To test the probe, Bao’s team collaborated with Stanford scientists from biology, psychiatry, gastroenterology and surgery. “I think that’s the most privileged part of Stanford: it’s quite open and collaborative,” Li says. The work was supported by a Bio-X seed grant and a Wu Tsai Neurosciences Institute Big Ideas in Neuroscience grant, both of which encourage interdisciplinary collaborations.

In one experiment, the team implanted NeuroString in the brains and gut of the same mice. When they fed the mice chocolate syrup, NeuroString detected spikes of dopamine in the brain and spikes of serotonin in the gut — both expected responses to chocolate. Dopamine is made in the brain, while serotonin is mostly made in the gut. In another experiment, NeuroString detected distinctive patterns of gut serotonin in mice with gut inflammation compared to healthy mice.

“The first time we saw the probe’s signal was a eureka moment,” said study co-author Xiaoke Chen, an associate professor of biology. “Chronic recording of dopamine and serotonin signals in freely moving animals is a dream experiment that we have always wanted to do. And with this beautiful collaboration we were able to make it come true.”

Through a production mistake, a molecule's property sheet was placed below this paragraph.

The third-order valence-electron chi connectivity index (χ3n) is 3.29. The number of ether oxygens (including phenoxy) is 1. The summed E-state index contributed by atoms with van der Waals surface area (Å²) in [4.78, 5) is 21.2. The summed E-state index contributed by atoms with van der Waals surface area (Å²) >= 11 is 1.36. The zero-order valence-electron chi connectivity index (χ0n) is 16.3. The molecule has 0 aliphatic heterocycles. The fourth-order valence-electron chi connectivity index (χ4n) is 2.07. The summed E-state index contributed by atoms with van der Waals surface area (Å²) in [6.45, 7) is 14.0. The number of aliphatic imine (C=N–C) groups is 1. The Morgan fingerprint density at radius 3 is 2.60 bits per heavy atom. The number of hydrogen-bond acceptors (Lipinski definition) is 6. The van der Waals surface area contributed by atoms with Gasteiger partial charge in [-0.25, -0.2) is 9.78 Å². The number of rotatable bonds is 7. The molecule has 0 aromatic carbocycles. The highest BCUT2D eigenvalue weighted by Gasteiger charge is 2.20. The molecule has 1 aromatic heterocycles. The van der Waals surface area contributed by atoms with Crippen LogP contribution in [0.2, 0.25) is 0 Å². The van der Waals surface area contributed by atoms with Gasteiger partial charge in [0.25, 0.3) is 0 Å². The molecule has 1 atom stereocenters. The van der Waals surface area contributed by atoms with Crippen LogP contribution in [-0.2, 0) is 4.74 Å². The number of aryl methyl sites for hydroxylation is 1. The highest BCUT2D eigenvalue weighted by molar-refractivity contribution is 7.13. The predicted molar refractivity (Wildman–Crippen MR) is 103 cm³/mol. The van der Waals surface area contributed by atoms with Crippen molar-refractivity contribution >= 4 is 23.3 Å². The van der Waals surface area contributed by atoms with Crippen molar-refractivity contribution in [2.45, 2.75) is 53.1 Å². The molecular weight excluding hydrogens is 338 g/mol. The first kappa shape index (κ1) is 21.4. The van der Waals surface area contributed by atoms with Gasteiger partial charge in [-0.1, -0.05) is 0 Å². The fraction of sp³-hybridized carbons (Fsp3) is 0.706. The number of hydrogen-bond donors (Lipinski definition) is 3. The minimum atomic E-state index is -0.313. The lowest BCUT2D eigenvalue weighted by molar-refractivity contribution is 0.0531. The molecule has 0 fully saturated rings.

The implanted mice behaved and ate normally and had normal bowel movements. “The exciting thing about the tool was that it didn’t seem to interfere with normal tissue function,” said study co-author Aida Habtezion, a professor of medicine. This means the implant could one day be used for real-time monitoring in humans, similar to a smartwatch but capable of tracking biochemical levels rather than heart rate or steps, she says. Habtezion is currently on leave and serves as Pfizer’s Chief Medical Officer, but contributed to the work when she was still at Stanford.

Tracking serotonin levels in the gut can be helpful in diagnosing and monitoring gut diseases such as irritable bowel syndrome. Monitoring dopamine levels in the brain can be helpful in Parkinson’s disease, which is caused by a deficiency of dopamine. One of the treatments for Parkinson’s disease, deep brain stimulation, works in part by stimulating neurons to produce more dopamine. If deep brain stimulators could be combined with NeuroString, doctors could closely monitor the amount of dopamine released.

The implant is not yet ready for clinical use. For starters, the probe is still attached to wires that read the signals; a wireless version would be needed for use in humans. Meanwhile, the probe has many applications in research. For example, antidepressants like Prozac work by modulating serotonin levels, which may explain why they sometimes cause gastrointestinal side effects, Chen says. “We now have the tool to enable real-time monitoring of the impact of those drugs on serotonin fluctuation in both the brain and gut in mouse models.”

He adds, “Now that we’ve shown that the probe works, there’s a very long list of biological questions that we want to address.”


Reference magazine:

Li, J., et al. (2022) A tissue-like neurotransmitter sensor for the brain and gut. Nature